Agriculture is the least digitized of all major industries, according to the McKinsey Global Institute’s Digitization Index. But a recent study by the same firm entitled “Human + Machine: A new era of automation in manufacturing,” looked at agriculture’s potential for automation and the results suggest that this has little to do with the fundamental tasks and activities that make up farming. The report set out to not only evaluate the automation potential of major global industries but also to analyze the forces that determine how and why automation is or is not implemented.
In a comprehensive assessment of the potential for automation, agriculture ranked fourth with a 57% potential for automation, behind accommodation and food services (73%), manufacturing (60%), and transportation and warehousing (60%).
Agriculture beat retail trade (53%), mining (51%), construction (47%), and finance and insurance (43%), among others.
The scores were developed by studying manufacturing work in 46 countries and evaluating the frequency of certain activities and the ability of these tasks to be automated, creating an aggregate score as a percentage. The tasks are management, expertise, human interface, unpredictable physical labor, data collection, data processing, and predictable physical labor.
For agriculture, the most prominent of these activities is “unpredictable physical” activity, which the study rates at approximately 40% automation potential.
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Notably, the ratings were also based on existing technology, with no speculation about potential technological advancements coming in the future, meaning that 57% of agricultural activities are automatable today.
Where in the Supply Chain?
The work that the study deems most readily automatable is the physical work of processing crops and data collection. Notably, data processing is assessed to have less potential for automation than data collection.
The activities listed in the study from the most potential for automation to least potential for agriculture are:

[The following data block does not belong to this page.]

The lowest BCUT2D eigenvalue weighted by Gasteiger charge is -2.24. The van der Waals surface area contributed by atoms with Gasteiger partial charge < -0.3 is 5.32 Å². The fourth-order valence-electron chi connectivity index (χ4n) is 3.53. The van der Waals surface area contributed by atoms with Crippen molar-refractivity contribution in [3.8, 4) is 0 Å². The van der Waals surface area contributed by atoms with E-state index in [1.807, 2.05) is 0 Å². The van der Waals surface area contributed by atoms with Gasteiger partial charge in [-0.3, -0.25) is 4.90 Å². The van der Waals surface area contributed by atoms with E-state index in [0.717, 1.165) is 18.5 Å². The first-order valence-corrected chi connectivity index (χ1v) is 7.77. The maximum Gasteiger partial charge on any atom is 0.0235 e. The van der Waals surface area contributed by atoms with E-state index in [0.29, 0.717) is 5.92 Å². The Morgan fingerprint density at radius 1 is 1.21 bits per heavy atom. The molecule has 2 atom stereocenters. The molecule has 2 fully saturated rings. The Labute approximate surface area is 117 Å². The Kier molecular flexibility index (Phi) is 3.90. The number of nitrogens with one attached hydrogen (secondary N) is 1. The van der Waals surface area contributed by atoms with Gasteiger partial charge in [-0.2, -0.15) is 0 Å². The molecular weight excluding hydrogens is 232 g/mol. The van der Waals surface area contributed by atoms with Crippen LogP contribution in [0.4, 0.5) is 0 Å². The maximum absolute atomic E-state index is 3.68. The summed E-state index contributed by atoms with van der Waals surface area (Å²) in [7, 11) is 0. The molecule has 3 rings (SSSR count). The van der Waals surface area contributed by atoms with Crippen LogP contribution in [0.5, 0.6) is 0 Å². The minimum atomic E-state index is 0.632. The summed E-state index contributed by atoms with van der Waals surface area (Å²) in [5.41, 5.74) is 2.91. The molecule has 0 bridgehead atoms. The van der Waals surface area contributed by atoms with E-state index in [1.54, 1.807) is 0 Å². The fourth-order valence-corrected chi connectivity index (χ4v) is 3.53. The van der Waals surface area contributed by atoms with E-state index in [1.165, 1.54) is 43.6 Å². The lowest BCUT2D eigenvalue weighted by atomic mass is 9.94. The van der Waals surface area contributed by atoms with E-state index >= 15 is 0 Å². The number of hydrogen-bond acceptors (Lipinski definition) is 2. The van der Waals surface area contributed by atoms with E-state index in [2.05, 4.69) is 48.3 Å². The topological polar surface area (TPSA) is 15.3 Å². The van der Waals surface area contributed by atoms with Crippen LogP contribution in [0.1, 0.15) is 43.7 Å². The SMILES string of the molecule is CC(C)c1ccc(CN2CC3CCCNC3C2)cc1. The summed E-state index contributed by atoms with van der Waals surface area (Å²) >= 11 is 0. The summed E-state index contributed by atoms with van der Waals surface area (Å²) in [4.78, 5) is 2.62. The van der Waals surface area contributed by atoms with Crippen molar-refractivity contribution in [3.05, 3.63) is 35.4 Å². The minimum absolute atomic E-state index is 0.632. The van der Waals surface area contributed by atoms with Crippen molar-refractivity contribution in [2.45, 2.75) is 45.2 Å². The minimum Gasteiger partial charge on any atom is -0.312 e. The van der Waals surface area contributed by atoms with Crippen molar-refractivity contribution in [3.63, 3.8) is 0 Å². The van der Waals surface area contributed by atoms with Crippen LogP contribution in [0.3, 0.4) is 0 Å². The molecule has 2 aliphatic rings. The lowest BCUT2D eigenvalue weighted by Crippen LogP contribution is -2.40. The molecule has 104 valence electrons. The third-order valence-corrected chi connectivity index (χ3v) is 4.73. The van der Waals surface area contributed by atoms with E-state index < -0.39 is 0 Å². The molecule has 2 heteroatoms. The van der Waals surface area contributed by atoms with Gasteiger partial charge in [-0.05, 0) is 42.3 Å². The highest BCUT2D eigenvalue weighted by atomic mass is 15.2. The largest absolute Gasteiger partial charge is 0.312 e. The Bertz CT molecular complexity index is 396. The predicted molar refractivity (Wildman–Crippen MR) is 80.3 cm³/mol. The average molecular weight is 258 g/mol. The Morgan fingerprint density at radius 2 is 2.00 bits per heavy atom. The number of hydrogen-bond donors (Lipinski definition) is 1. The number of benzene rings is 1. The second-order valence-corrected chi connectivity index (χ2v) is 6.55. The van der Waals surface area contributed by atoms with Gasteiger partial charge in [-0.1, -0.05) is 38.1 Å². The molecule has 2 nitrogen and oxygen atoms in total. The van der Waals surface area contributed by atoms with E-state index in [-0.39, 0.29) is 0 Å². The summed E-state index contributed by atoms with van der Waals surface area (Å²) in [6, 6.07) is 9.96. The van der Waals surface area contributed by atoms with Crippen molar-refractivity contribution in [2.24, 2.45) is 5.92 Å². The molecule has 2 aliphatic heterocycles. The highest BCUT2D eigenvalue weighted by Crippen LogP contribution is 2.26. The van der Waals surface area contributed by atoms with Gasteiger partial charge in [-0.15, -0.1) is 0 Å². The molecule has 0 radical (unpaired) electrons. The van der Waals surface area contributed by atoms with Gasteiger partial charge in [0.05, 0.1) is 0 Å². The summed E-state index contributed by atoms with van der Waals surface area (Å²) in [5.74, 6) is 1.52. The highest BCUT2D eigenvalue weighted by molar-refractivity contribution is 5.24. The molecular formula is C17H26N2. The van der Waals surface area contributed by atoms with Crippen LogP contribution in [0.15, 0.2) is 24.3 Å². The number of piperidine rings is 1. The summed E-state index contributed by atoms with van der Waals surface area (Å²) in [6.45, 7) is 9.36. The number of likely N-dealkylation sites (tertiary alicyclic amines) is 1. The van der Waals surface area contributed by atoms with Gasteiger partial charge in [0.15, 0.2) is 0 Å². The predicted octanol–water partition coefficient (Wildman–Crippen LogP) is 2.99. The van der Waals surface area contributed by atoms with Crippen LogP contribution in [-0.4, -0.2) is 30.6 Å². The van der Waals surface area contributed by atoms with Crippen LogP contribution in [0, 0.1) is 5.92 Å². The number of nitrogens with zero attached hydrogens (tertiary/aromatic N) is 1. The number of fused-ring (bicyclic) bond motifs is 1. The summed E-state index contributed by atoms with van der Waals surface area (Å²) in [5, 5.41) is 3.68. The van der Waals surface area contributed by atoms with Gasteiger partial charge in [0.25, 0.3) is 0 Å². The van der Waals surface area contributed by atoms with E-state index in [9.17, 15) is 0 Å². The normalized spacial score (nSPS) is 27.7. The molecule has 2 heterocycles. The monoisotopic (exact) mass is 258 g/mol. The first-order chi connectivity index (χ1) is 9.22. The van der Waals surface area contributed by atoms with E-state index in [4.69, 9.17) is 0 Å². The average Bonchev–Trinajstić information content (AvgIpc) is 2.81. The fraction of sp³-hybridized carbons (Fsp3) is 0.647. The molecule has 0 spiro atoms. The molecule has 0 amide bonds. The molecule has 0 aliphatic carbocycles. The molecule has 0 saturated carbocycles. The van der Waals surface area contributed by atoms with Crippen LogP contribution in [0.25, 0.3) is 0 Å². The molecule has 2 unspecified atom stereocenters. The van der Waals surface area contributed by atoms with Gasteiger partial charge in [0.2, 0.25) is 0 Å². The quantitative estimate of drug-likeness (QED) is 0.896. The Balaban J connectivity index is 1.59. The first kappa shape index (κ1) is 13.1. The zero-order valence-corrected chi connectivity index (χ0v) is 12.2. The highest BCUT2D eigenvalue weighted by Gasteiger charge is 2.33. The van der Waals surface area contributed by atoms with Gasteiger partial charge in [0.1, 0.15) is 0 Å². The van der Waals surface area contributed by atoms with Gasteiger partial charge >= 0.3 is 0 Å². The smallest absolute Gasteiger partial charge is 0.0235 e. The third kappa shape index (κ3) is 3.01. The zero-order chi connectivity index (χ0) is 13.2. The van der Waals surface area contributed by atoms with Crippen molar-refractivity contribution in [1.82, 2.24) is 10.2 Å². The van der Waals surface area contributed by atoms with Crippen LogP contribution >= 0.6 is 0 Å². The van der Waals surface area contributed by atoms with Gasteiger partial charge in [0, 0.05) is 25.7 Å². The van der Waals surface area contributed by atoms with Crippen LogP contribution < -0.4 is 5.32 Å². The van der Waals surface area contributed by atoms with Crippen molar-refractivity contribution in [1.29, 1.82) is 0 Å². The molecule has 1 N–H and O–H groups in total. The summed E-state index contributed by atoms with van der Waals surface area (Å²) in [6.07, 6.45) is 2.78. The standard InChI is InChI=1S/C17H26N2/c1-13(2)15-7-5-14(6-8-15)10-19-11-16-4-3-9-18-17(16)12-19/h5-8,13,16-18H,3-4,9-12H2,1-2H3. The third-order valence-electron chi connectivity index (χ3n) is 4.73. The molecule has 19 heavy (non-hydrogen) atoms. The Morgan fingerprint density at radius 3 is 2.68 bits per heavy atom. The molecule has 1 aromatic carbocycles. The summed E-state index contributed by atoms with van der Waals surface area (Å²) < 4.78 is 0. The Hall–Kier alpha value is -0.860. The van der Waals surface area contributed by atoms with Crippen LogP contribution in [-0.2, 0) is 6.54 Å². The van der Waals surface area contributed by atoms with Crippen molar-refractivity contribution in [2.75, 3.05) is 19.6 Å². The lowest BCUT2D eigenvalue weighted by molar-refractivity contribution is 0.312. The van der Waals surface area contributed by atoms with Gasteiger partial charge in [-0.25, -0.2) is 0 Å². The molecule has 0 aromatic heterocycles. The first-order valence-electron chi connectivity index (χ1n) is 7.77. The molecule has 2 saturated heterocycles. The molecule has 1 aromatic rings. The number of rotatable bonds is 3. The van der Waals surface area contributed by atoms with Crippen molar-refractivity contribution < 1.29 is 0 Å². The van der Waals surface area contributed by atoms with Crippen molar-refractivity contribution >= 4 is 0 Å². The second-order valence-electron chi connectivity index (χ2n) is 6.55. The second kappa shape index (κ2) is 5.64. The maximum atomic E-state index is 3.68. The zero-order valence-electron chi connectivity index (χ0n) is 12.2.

- Data collection
- Predictable physical labor
- Data processing
- Unpredictable physical labor
These tasks take the concept of automation far beyond the common framework of field robotics. Looking at agrifood tech through this lens, the majority of the technologies covered by the term contain some move toward automation.
Accommodation and food services ranked first of all the industries included in the study, ostensibly because the most prominent activity type was deemed “predictable physical” activity which has 100% automation potential.
Indeed cooking robots and restaurants with no human cooks like Zume Pizza are coming online and raising large rounds.
Where in the World?
Also notable in the study: McKinsey does not find much variation in automation potential based on geography.
McKinsey reports that “81% of the world’s automatable manufacturing hours and 49 percent of automatable labor value reside in developing countries,” meaning the potential impact of automation in these countries is immense. According to the report, 62% of this highly automatable labor is in India and China.
McKinsey predicts that conversion to automation will be rapid and disruptive in developing countries like India and China, but not until the cost of automation dips low enough to compete with the low cost of labor.
Where to Start?
The study points out that the quality of the work is a major factor in deciding what to automate, beyond simple cost-benefit analysis or technical feasibility. Even when automation is a cheaper option, if the work output is of lesser quality or slower speed, automation may not be a good choice.
The authors explain that in order to access what kind of automation would best suit a business, it is important to know from which stage of maturity the business is starting along what it calls the “spectrum of automation maturity.”
Businesses with low automation maturity may benefit from starting to build automated systems from scratch, while those with high automation maturity are more likely to need to work on gleaning the most benefit out of automation technology already present.
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